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Organic Consumers Association

Federal District Courts Request FDA to Define "Natural" with Respect to Genetically-Modified Organisms (GMO) Foods

  • By Lynn C. Tyler, M.S., Hae Park-Suk, Crystal T. Williams, Joan L. Long, and Olivia Fleming
    The National Law Review, August 2, 2013
    Straight to the Source

For related articles and more information, please visit OCA's Genetic Engineering page, Millions Against Monsanto page and our Natural Foods page.

Three federal district court judges have recently requested the FDA to state whether the terms "natural" or "all natural" can be used to refer to foods containing genetically-modified organisms (GMOs) to help resolve pending consumer class actions over the term. Judge Yvonne Gonzalez Rogers of the Northern District of California started the trend in Cox v. Gruma Corp., a case in which the plaintiff alleges that Gruma's use of "all natural" on its tortilla shells violates various consumer protection laws because they contain genetically-modified corn. In Van Atta v. General Mills, pending in Colorado and involving GMOs in granola products, a magistrate judge agreed with Judge Rogers and recommended a stay of proceedings in the case pending the FDA's response to Judge Rogers's request. Most recently, in Barnes v. Campbell Soup Co., also pending in the Northern District of California and involving GMOs in various soups, a different judge also stayed the case pending the FDA's response.

These cases are potentially important because there are many pending consumer class actions, particularly in California, over whether the use of some variant of the term "all natural" is proper in light of one of more ingredients in the food at issue. Indeed, some quip that food labeling litigation has replaced tobacco and asbestos as the favorite category of suit for the plaintiffs' bar. Thus, the FDA's response to the request by these courts, and the courts' further actions based on the response, could resolve or guide the resolution of many of these cases.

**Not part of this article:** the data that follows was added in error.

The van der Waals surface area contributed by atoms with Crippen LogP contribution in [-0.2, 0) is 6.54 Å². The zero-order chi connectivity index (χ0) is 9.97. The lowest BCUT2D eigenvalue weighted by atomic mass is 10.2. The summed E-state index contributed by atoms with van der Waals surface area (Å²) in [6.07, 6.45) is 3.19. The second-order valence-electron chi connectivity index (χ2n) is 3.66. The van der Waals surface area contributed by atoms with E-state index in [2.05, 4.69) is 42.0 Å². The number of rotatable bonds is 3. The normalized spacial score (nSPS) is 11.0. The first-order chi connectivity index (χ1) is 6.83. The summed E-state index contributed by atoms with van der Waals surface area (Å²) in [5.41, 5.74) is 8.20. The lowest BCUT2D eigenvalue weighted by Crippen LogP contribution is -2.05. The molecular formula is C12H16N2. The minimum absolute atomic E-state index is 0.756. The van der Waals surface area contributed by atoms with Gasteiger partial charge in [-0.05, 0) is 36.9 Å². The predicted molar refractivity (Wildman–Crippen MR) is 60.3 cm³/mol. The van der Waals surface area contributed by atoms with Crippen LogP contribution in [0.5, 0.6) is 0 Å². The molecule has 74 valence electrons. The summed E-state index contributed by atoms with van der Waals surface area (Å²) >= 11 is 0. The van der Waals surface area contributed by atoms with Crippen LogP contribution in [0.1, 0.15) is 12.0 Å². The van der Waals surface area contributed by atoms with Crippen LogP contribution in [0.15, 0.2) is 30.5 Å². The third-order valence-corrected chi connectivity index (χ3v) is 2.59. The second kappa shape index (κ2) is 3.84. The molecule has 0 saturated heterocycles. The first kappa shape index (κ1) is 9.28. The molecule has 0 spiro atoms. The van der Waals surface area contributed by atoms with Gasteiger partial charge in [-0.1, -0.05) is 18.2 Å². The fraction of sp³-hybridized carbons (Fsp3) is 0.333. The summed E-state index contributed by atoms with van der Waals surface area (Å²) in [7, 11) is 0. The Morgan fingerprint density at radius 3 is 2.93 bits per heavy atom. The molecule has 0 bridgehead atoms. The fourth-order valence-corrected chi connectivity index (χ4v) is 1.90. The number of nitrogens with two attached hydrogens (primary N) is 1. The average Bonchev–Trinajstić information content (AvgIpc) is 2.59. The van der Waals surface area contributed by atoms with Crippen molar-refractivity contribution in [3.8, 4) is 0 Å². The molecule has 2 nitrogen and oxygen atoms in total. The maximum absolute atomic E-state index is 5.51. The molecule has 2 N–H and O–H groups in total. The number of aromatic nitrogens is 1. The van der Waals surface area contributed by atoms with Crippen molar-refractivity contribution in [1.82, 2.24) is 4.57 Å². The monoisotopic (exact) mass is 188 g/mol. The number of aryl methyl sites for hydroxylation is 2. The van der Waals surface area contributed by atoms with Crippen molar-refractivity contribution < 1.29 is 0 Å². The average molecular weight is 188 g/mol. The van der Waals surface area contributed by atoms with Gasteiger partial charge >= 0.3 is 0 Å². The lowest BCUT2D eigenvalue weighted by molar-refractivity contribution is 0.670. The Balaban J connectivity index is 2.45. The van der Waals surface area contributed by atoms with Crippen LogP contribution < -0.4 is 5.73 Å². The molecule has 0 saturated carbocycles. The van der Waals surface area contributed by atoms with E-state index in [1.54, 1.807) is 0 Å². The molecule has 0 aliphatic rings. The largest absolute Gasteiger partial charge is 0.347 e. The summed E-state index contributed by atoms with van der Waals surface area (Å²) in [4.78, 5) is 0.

It is often said that the FDA does not have a definition of "natural." There is reason to question this common wisdom. As noted in one of our Alerts from December 2011, it is true that the FDA published a notice in the Federal Register in 1993 stating that it declined to adopt a definition of "natural." It is equally true, however, that at the end of that same notice the FDA stated that it planned to maintain "its current policy  not to restrict the use of the term 'natural' except for added color, synthetic substances, and flavors as provided in [21 C.F.R.]  101.22. Additionally, the agency will maintain its policy  regarding the use of 'natural,' as meaning that nothing artificial or synthetic (including all color additives regardless of source) has been included in, or has been added to, a food that would not normally be expected to be in the food."   


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